For Habyarimana and his circle, the RPF invasion seemed to have a silver lining, at least at first.
International aid donors had pressured Habyarimana to allow opposition political parties to operate, and many new ones had sprung up. Hutus and Tutsis were increasingly united in criticising Habyarimana’s autocratic behaviour and nepotism, and the vast economic inequalities in the country.
When Rwanda’s ethnic bonfires roared back to life in the days after the RPF invasion, Habyarimana and his circle seem to have sensed a political opportunity: now they could distract the disaffected Hutu masses from their own abuses by reawakening fears of the “demon Tutsis”, who would soon become convenient scapegoats to divert attention from profound socioeconomic injustices.
Shortly after the invasion, all Tutsis – whether RPF supporters or not – became targets of a vicious propaganda campaign that would bear hideous fruit in April 1994.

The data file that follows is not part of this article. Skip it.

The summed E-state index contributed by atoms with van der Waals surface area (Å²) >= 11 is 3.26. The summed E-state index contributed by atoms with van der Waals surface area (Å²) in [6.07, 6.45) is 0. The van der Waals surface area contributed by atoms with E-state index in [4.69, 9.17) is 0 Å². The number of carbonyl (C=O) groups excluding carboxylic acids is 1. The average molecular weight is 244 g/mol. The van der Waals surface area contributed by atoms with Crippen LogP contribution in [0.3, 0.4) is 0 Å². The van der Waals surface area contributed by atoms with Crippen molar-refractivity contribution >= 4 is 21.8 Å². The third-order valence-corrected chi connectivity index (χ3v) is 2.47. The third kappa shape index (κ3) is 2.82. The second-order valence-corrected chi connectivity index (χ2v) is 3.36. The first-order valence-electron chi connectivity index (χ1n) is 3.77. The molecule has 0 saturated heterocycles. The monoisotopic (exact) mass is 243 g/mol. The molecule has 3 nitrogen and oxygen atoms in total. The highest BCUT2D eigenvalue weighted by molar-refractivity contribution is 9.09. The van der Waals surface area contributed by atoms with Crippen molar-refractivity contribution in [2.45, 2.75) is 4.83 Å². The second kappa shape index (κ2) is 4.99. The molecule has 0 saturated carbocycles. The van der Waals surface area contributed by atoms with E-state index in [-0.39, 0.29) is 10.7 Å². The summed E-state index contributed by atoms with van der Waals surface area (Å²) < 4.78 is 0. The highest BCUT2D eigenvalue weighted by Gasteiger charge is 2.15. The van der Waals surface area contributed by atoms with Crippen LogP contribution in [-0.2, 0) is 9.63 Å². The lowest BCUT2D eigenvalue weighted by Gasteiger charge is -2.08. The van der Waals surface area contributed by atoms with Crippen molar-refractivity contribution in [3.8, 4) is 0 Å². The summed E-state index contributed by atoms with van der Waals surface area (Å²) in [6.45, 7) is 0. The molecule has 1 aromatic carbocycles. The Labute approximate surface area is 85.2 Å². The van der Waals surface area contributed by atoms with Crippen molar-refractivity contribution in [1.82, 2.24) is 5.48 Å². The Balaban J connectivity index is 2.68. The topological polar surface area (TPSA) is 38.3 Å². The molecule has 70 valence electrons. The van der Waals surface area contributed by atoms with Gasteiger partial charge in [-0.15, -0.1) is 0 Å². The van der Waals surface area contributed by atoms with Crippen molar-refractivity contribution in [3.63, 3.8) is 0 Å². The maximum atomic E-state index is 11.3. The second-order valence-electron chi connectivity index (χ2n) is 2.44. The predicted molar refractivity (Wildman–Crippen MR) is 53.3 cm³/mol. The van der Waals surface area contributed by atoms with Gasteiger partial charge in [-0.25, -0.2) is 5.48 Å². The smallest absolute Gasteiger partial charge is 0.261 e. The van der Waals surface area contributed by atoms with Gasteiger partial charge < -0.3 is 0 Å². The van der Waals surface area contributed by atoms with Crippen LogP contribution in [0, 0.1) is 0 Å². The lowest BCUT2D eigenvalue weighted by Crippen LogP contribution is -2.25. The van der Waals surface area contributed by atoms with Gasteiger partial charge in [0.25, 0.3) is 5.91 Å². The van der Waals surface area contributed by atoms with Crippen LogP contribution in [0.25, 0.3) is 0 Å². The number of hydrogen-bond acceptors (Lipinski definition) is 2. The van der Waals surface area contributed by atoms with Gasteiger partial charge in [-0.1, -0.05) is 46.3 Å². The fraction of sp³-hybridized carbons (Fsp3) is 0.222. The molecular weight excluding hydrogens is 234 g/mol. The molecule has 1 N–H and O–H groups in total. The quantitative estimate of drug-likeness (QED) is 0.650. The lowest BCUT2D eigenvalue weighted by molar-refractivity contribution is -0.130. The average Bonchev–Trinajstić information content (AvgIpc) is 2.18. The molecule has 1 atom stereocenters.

Chauvinist Hutu newspapers, magazines and radio programmes began reminding Hutu audiences that they were the original occupants of the Great Lakes region and that Tutsis were Nilotics – supposedly warlike pastoralists from Ethiopia who had conquered and enslaved them in the 17th century.
Cartoons of killings began appearing in magazines, along with warnings that all Tutsis were RPF spies.
In December 1993, a picture of a machete appeared on the front page of a Hutu publication under the headline “What to do about the Tutsis?”
Habyarimana knew that the RPF, thanks to Ugandan backing, was better armed, trained and disciplined than his own army.
Under immense international pressure, he had agreed in August 1993 to grant the RPF seats in a transitional government and nearly half of all posts in the army.
As Habyarimana’s increasingly weak government reluctantly acceded to the RPF’s demands for power, Hutu extremist mayors and other local officials began stockpiling rifles, and government-linked anti-Tutsi militia groups began distributing machetes and kerosene to prospective génocidaires.
The spark arrived at about 8pm on 6 April 1994, when rockets fired from positions close to Kigali airport shot down Habyarimana’s plane as it was preparing to land. The next morning, frantic Hutu militia groups, convinced that the Nilotic apocalypse was at hand, launched a ferocious attack against their Tutsi neighbours.
This is an extract from The Guardian, see full story: https://www.theguardian.com/news/2017/sep/12/americas-secret-role-in-the-rwandan-genocide
Jean Baptiste Karegeya